Moment I realised my partner’s betrayal


Welcome to Relationship Rehab,'s weekly column solving all your romantic problems, no holds barred. This week, our resident sexologist Isiah McKimmie tackles a man who has been tricked into having a baby with his partner, a woman being ghosted by her best friend and a woman feeling nervous after a long sex drought.


QUESTION: I would love your advice on how to handle a situation. My partner and I have been in a relationship for just over two and a half years. We moved in with each other eight months ago and have had a lot of problems.

She has two children and I have one of my own full-time. We constantly have issues with how we both parent our children and we have been on the brink of ending the relationship. Around three weeks ago I heard her tell a friend that she had gone off contraception and instantly I was furious as she is well aware that I am in no way ready to bring another child into the world and especially into an unhappy household.

The next thing is she tells me that she's pregnant and she is going to have the baby. I feel like I need out and I can't stay just because of a child but I feel like a prick and now an emotional wreck. She was well aware that I would not have sex with her if I knew she was off the pill, not without other protection anyway, and so she chose not to inform me. I feel betrayed. What do I do?

ANSWER: I'm so sorry you are having to deal with this. This is a major betrayal.

There's absolutely no excuse for her lack of honesty around something as important as birth control. You have every right to be fully informed. It sounds like this was intentional deceit, rather than an accident.

My question is: What do you really want? Start there. Start by being honest with yourself.

In your message you say that you want out and don't feel like you can stay just because of a child. That's a perfectly valid decision to make.

There were already problems and now there has been a significant betrayal. You don't need to feel guilty or ashamed about making the decision to leave, (though I know you likely will anyway). You're not being a prick. You're doing what's right for you.

This is her mistake. Not yours.

I'm sure you're already a great dad and will be to this child too, whether or not you stay with your partner.

Sexologist and couples therapist Isiah McKimmie. Picture: Supplied
Sexologist and couples therapist Isiah McKimmie. Picture: Supplied

Yes, having a child in a split family will have an impact on you, but you staying in a toxic environment will have an impact on your mental health and your entire family too.

The truth is, your relationship might not survive long term anyway, but sometimes, these things need to play themselves out.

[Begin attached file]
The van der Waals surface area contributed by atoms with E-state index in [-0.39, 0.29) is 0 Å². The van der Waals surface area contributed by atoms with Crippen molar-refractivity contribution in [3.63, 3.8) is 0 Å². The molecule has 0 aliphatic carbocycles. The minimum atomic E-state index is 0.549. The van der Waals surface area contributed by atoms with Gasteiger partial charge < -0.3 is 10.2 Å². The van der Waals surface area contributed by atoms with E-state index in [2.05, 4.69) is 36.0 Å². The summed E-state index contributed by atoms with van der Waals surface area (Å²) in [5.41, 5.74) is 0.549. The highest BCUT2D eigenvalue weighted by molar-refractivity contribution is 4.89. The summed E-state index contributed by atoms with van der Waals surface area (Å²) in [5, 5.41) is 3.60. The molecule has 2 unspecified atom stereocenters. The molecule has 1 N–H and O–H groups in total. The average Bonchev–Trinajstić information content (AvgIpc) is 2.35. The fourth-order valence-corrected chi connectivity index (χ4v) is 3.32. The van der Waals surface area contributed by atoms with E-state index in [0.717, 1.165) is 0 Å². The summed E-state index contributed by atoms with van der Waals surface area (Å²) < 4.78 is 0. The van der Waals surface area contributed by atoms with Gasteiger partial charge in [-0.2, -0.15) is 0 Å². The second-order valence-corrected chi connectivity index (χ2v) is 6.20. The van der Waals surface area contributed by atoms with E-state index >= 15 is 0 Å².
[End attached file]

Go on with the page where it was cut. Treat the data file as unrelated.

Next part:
Your relationship is likely to continue to be toxic, dishonest and unhappy unless you're willing to look at the major issues at play here such as trust, communication and parenting.

If you do somehow choose to stay, I suggest you insist that she go to counselling with you. She needs to understand that she has a responsibility for her actions.

This is a huge issue to be dealing with and I'm not surprised you feel like an emotional wreck. There's a lot of emotional pressure here for you. You might want to consider speaking to a counsellor yourself, or at least opening up to some good friends about this.

Sharing how we feel doesn't always solve the problem, but it really can help to lift some of the burden and make things easier. You don't need to get through this alone.

I feel for you. I hope you find a way forward.


When a friend stops writing back, it can be hard to accept. Picture: iStock
When a friend stops writing back, it can be hard to accept. Picture: iStock

QUESTION: My best friend is increasingly distant from me, often taking days to reply to my texts or not replying at all. She also frequently cancels our planned catch-ups. We haven't had a fight. How can I bring this up without pushing her further away?

ANSWER: We're always so worried about pushing people away but I think we need to do much more questioning of whether they're the kind of relationships we want keep anyway.

She's acting strangely and not being a good friend right now. You have a right to be concerned and want to talk about it.

It's possible that something is going on for her personally or that something is going on with your relationship that she isn't voicing.

Start by telling her what you notice - that she's taking much longer than usual to reply to your messages. Tell her the emotion that you feel when this happens. I'm guessing it's a mixture of sadness and concern. Then ask her (without blame or defence) what's going on for her, then take it from there.


It can be nerve-racking when it's been a long time between ‘drinks’. Picture: iStock
It can be nerve-racking when it's been a long time between ‘drinks’. Picture: iStock

QUESTION: I've got a new partner and it's all going well, but I'm nervous about getting intimate because it's been a long time since I have had sex. How do I give myself a bit of a confidence boost?

ANSWER: It's totally normal to feel nervous when it's been a long time between drinks. We all feel it to some degree.

You said the new relationship is going well. That's great news. It sounds like this person is with you for you. They're into you, which means they're going to be excited to take things to the next level with you.

Remind yourself of all the great things you have to offer. Keep your mind focused on these. When you feel the nervousness rising, take deep breaths to help you stay calm and present.

Remember that there's always a process of learning about a new lover, so take the pressure off yourself.

Isiah McKimmie is a couples therapist, sex therapist and sexologist. For more expert advice follow her on Instagram

If you have a question for Isiah, email